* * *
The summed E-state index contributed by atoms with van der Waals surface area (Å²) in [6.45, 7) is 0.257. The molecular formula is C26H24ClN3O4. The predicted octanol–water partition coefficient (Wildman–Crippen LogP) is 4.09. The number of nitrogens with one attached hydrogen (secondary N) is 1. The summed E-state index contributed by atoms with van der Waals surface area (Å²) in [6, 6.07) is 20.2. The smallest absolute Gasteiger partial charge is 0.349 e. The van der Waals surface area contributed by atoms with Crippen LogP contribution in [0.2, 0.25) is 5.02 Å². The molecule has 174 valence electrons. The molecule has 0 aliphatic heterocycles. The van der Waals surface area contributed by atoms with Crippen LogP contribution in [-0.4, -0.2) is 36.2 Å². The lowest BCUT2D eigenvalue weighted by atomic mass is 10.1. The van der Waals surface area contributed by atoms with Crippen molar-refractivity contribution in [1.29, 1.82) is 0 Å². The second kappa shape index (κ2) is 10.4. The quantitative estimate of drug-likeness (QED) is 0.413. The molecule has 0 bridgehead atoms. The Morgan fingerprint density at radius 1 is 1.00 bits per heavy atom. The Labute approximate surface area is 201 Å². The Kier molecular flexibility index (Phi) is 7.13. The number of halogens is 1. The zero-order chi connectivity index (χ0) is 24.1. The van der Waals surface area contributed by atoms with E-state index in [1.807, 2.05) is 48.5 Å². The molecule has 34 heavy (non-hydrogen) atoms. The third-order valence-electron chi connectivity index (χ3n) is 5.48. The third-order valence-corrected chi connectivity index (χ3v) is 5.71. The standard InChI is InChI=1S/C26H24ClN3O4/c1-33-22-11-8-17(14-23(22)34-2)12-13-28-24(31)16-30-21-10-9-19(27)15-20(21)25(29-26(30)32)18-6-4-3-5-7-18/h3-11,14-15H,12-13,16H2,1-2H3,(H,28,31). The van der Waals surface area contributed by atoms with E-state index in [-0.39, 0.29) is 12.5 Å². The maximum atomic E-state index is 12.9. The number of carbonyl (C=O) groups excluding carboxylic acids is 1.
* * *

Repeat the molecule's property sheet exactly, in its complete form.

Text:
The summed E-state index contributed by atoms with van der Waals surface area (Å²) in [6.45, 7) is 0.257. The molecular formula is C26H24ClN3O4. The predicted octanol–water partition coefficient (Wildman–Crippen LogP) is 4.09. The number of nitrogens with one attached hydrogen (secondary N) is 1. The summed E-state index contributed by atoms with van der Waals surface area (Å²) in [6, 6.07) is 20.2. The smallest absolute Gasteiger partial charge is 0.349 e. The van der Waals surface area contributed by atoms with Crippen LogP contribution in [0.2, 0.25) is 5.02 Å². The molecule has 174 valence electrons. The molecule has 0 aliphatic heterocycles. The van der Waals surface area contributed by atoms with Crippen LogP contribution in [-0.4, -0.2) is 36.2 Å². The lowest BCUT2D eigenvalue weighted by atomic mass is 10.1. The van der Waals surface area contributed by atoms with Crippen molar-refractivity contribution in [1.29, 1.82) is 0 Å². The second kappa shape index (κ2) is 10.4. The quantitative estimate of drug-likeness (QED) is 0.413. The molecule has 0 bridgehead atoms. The Morgan fingerprint density at radius 1 is 1.00 bits per heavy atom. The Labute approximate surface area is 201 Å². The Kier molecular flexibility index (Phi) is 7.13. The number of halogens is 1. The zero-order chi connectivity index (χ0) is 24.1. The van der Waals surface area contributed by atoms with E-state index in [1.807, 2.05) is 48.5 Å². The molecule has 34 heavy (non-hydrogen) atoms. The third-order valence-electron chi connectivity index (χ3n) is 5.48. The third-order valence-corrected chi connectivity index (χ3v) is 5.71. The standard InChI is InChI=1S/C26H24ClN3O4/c1-33-22-11-8-17(14-23(22)34-2)12-13-28-24(31)16-30-21-10-9-19(27)15-20(21)25(29-26(30)32)18-6-4-3-5-7-18/h3-11,14-15H,12-13,16H2,1-2H3,(H,28,31). The van der Waals surface area contributed by atoms with E-state index in [-0.39, 0.29) is 12.5 Å². The maximum atomic E-state index is 12.9. The number of carbonyl (C=O) groups excluding carboxylic acids is 1.